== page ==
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I played a little bit with Serialization lately in order to be prepared for the OCPJP7 exam. I hence tried to serialize the following class:

class TempClass  implements Serializable {  
        int secCounter;   
        static int counter;  
        {  
                counter++;  
        }  
        {  
        secCounter=counter;  

then when I try to write the object to a FileOutputStream with the following:

TempClass temp = new TempClass();  
ObjectOutputStream obi = new ObjectOutputStream(new FileOutputStream(file));   
obi.writeObject(temp);  
obi.writeUnshared(temp);  
obi.writeUnshared(temp);  

So here I get 3 different objects when I read them back with an ObjectInputStream, therefore 3 objects have been created. However the final value of secCounter, which is an instance variable so can be serialized, is 1 instead of 3. 1 is the number of time I called the new keyword, So I supposed the constructor gets handled in a different way when an object is created with obi.writeUnshared(object). Does anybody know what exactly happens? I know that static variables are not serialized however in the above posted code I copied the value from the static variable to the instance variable secCounter. So again eventually checking the value of secCounter which is serialized successfully won't get me the expected (at least to me) result but 1.

Thanks in advance.

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2 Answers 2

up vote 2 down vote accepted

Nimbers of objects created during serialization ...

Zero objects are created during serialization, for the purposes of this question.

therefore 3 objects have been created.

No objects are created by writeUnshared(). Objects are created when deserializing.

However the final value of secCounter, which is an instance variable so can be serialized, is 1 instead of 3.

Proves the point. No objects are created when serializing.

1 is the number of time I called the new keyword, So I supposed the constructor gets handled in a different way when an object is created with obi.writeUnshared()

Once again, no objects are created by this method. No constructor is called. What doesn't happen in writeUnshared() is serialization of a 'handle' to an existing serialized object. The object as it is now is serialized, instead of a handle that will be deserialized as a reference to a previously deserialized instance.

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Problem is when he reads them back, not when he is serializing. –  morgano Aug 3 '13 at 9:42
    
@morgano Exactly so. –  EJP Aug 3 '13 at 9:45
    
@EJP however when I read them back they have different toString() therefore are different objects.. and yet even with the last read one, th value of secCounter is still 1. –  Rollerball Aug 3 '13 at 9:49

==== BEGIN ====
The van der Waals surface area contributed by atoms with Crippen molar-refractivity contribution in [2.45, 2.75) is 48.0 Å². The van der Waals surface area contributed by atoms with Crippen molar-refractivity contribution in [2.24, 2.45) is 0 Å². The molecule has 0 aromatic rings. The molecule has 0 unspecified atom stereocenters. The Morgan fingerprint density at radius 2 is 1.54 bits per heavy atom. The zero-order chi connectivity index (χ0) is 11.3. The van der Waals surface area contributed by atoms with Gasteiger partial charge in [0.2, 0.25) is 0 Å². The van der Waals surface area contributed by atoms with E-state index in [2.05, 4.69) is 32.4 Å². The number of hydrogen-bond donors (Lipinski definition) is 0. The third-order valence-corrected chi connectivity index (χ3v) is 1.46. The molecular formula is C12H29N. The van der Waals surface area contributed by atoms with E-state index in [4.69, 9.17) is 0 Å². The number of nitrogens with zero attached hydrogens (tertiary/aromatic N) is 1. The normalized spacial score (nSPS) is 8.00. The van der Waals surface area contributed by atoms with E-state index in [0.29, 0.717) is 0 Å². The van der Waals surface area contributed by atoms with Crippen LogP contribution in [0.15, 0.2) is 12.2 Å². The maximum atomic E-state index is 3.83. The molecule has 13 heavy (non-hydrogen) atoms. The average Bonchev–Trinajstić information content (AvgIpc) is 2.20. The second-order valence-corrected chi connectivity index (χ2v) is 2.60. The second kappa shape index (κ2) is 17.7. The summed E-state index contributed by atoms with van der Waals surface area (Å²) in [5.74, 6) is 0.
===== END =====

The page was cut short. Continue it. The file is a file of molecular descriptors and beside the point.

@Rolerball Exactly. You are confused about when the 'replication' or 'cloning' or 'construction' happens. It doesn't happen at the sender, or via construction, so the code you are expecting to be executed doesn't execute. –  EJP Aug 3 '13 at 9:51
    
@EJP However the final result is that I have 3 different objects. I am aware how the first one got created, I did with "new". What about the other two? When do they get created? I am talking about the ones serialized with write.Unshared() and then read back and put in a reference. –  Rollerball Aug 3 '13 at 9:54

During deserialization constructors (or initializers, like in your case) are not executed, this is because when you deserialize an object you highly probably expect the internal state of the object being the same as the state of the original object. Running initializers or constructors could have "side effects" like modifying the internal state of your object.

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So what would be the advantage of having a new (yet the same) object? Would not it be better to just use writeObject(ob) which does not create a clone? –  Rollerball Aug 3 '13 at 9:27
    
@Rollerball writeUnshared() doesn't 'create a clone' either. Your understanding of the process is badly flawed. –  EJP Aug 3 '13 at 9:37
    
@EJP ok I should have "" the word clone.. did not mean clone as the same as using clone() method, My bad sorry about that. However I mean another object with the same state of the one "shared" hence written by writeObject rather than writeUnshared –  Rollerball Aug 3 '13 at 9:45
    
If you deserialize with ObjectInputStream.readObject() you will have "clones" of the object (objects with equal internal state), perhaps that's the reason of having writeUnshared, but I'm not sure about that one to be honest. –  morgano Aug 3 '13 at 9:46
    
@Rollerball You need to understand the difference between what you wrote and what you now say you meant. No creation occurs when sending, ergo no value change occurs. –  EJP Aug 3 '13 at 9:47

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